And, often, God does not choose to answer our questions here and now.  Again, looking at Job: after losing it all, God’s response to Job’s heartfelt questioning was simply, “Who are YOU?” – not rudely, but in the sense that He didn’t bother answering questions, because behind the questions was a person, and God let Job have a big revelation of God, and the presence of God, instead of answers.  And more often than not, that is what we really need:  we don’t need philosophical answers – we need His presence, and  a little perspective.

Which brings us to the other truth again: God is not only sovereign – He is also good.  We must know this with our head, yes, but more than that – we need to feel it in our bones.  We need to bury ourselves in His Word, and bathe our hearts in the many verses on His goodness, and love for us – we need the truth of His goodness to transform us. If we do not have more than just head-knowledge about God, when troubled times come – and they will – our hearts will doubt either His sovereignty, or His goodness.

I won’t lie: I am teaching on this because I have needed constant reminders of it myself.  Just read a couple of my wife’s blogs about SALTINES and EMERGENCY ROOMS, and you’ll get the picture.  A similar series of events hit this time last year, and I didn’t respond so well, but now I am hopeful – I have faith in the midst of these trials.  I will not let these steal my joy.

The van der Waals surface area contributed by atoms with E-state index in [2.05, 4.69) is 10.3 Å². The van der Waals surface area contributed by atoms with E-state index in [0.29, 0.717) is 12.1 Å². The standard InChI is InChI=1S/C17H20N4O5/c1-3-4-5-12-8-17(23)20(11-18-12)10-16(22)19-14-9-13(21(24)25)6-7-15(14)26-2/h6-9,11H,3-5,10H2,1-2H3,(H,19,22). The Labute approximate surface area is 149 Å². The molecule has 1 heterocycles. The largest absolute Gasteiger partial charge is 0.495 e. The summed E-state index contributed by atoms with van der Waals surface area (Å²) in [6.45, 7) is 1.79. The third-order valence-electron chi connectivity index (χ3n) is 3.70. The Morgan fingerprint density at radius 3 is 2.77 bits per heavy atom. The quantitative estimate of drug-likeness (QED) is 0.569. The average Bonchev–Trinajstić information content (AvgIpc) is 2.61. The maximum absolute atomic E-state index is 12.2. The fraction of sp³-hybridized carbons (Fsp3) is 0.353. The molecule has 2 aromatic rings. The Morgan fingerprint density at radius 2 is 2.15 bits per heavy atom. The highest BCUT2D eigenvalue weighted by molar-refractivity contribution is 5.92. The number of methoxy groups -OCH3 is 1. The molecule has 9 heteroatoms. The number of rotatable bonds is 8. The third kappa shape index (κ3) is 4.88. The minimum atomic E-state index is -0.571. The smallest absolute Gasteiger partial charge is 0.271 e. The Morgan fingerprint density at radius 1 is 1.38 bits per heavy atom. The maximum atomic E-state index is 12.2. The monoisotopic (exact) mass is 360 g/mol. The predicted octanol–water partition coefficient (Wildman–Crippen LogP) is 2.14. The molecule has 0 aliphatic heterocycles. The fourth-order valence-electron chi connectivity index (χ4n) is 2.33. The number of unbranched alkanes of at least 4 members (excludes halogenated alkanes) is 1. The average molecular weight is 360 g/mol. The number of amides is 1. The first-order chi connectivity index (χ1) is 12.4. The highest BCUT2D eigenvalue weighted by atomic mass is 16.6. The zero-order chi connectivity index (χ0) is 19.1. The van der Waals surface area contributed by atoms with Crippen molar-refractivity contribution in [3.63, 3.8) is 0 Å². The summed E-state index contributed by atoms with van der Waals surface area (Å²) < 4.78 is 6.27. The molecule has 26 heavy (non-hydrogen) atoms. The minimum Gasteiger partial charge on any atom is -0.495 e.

Here’s what I’ve committed to do:

  • I will build my faith by reading some simple Apologetics, and reminding myself regularly of the Gospel. I can’t lead other effectively if I don’t believe it myself unflinchingly, and am not growing in my faith.
  • I will take time regularly to refocus and put things in perspective, give thanks for the little things, and remind myself both of what I deserve and what God has given me by grace. A few months back, while crouching near the ground, a number of tiny ants caught my eye. Moving my face closer still, straining to see clearly, I noted that they zipped this way and that, looking as though the fate of the universe were in their hands. From what I could see, they accomplished nothing of note, but they were ridiculously busy-bodied. I heard God says, “Slow down. You’re just a human. Relax.